Facebook is urging its users to update their personal information to include organ donor status.
The social media company announced a plan Tuesday to encourage users to start advertising their donor status on their pages, along with their birth dates and schools — a move that it hopes will create peer pressure to nudge more people to add their names to the rolls of registered organ donors, the New York Times said.
The update will appear on a user's Timeline and in the About section of their profile. Users can also control who can view their organ donor status, USA Today said.
"Medical experts believe that broader awareness about organ donation could go a long way toward solving this crisis," said a statement from Facebook CEO Mark Zuckerberg and Chief Operating Officer Sheryl Sandberg. "And we believe that by simply telling people that you're an organ donor, the power of sharing and connection can play an important role."
Facebook says the initiative was inspired by recent disasters such as last year's earthquake and tsunami in Japan, and the social network's role in keeping people connected.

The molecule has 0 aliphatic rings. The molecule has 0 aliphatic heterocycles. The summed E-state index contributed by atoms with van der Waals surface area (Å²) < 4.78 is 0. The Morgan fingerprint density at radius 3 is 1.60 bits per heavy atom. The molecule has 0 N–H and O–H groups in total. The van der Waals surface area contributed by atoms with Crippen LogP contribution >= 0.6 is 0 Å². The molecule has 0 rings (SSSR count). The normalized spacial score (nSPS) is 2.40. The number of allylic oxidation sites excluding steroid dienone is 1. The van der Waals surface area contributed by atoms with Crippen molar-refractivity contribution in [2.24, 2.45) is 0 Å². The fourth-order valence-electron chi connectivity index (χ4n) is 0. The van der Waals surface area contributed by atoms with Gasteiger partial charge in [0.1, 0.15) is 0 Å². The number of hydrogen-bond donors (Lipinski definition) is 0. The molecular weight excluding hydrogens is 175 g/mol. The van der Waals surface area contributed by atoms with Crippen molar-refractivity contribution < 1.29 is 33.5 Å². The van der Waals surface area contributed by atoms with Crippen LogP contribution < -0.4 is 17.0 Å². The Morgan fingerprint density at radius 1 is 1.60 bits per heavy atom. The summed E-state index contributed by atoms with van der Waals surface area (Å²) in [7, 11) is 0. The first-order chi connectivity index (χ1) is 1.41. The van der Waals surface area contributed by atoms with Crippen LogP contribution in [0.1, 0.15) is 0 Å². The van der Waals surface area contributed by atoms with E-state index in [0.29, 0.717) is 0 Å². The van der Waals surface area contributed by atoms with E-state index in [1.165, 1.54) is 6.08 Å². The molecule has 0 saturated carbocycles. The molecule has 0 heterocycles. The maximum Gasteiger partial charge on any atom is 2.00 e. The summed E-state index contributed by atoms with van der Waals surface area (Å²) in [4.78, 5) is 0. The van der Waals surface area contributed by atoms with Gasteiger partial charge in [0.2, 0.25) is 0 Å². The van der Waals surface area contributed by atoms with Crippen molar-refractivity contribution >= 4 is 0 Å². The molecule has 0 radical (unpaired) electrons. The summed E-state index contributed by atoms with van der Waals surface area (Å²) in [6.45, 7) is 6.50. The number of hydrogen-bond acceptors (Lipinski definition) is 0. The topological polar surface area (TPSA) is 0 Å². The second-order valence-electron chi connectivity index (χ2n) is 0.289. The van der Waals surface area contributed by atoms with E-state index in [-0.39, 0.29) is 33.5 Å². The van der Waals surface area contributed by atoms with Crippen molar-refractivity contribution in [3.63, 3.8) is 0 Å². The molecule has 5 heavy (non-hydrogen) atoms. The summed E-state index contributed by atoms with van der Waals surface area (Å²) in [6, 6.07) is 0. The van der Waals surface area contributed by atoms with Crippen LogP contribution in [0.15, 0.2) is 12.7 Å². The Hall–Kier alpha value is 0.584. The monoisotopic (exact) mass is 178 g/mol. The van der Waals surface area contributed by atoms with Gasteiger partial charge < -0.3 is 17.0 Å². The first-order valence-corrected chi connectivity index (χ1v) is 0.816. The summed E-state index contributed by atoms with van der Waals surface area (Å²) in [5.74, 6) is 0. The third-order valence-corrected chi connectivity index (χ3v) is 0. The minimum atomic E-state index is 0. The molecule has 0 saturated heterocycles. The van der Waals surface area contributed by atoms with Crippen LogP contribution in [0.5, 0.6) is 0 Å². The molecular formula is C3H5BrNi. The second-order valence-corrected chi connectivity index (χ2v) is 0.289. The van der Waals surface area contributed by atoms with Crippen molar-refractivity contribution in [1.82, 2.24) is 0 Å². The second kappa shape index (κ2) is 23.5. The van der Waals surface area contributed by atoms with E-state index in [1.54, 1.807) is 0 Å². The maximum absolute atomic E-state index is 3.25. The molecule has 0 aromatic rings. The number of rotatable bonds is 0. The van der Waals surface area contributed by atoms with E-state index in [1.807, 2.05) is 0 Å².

"We never could have anticipated that what started as a small network would evolve into such a powerful tool for communication and problem solving," the statement said. "As this happens, we hope to build tools that help people transform the way we all solve worldwide social problems."
During an interview with Good Morning America, Zuckerberg delved deeper into the inspirations behind the organ donation project, including Facebook's role during catastrophic events.
"Recently, when the tornadoes came through in Missouri, a lot of people were using Facebook to organize and return items that were lost," Zuckerberg said. "In Japan, people were using Facebook to help locate their friends and families. So, we figured, could we do anything to help people solve other types of issues, like all the people who need organ donations?"
Zuckerberg also cited his girlfriend, Priscilla Chan, who is studying to become a pediatrician. "Our dinner conversations are often about Facebook and kids, and the kids that's she's meeting," he said. "She'll see them getting sicker, then, all of a sudden, an organ becomes available, and she comes home and her face is all lit up because someone's life is going to be better because of this."
April is Donate Life Month, a drive aimed at urging more people to become organ, eye and tissue donors. Nearly 7,000 people in the United States die each year while waiting for an organ transplant, a number Facebook hopes to lower with its vast network of 161 million members nationwide.the Times said. Nearly 114,000 more are waiting for a transplant, according to data from the Department of Health and Human Services.
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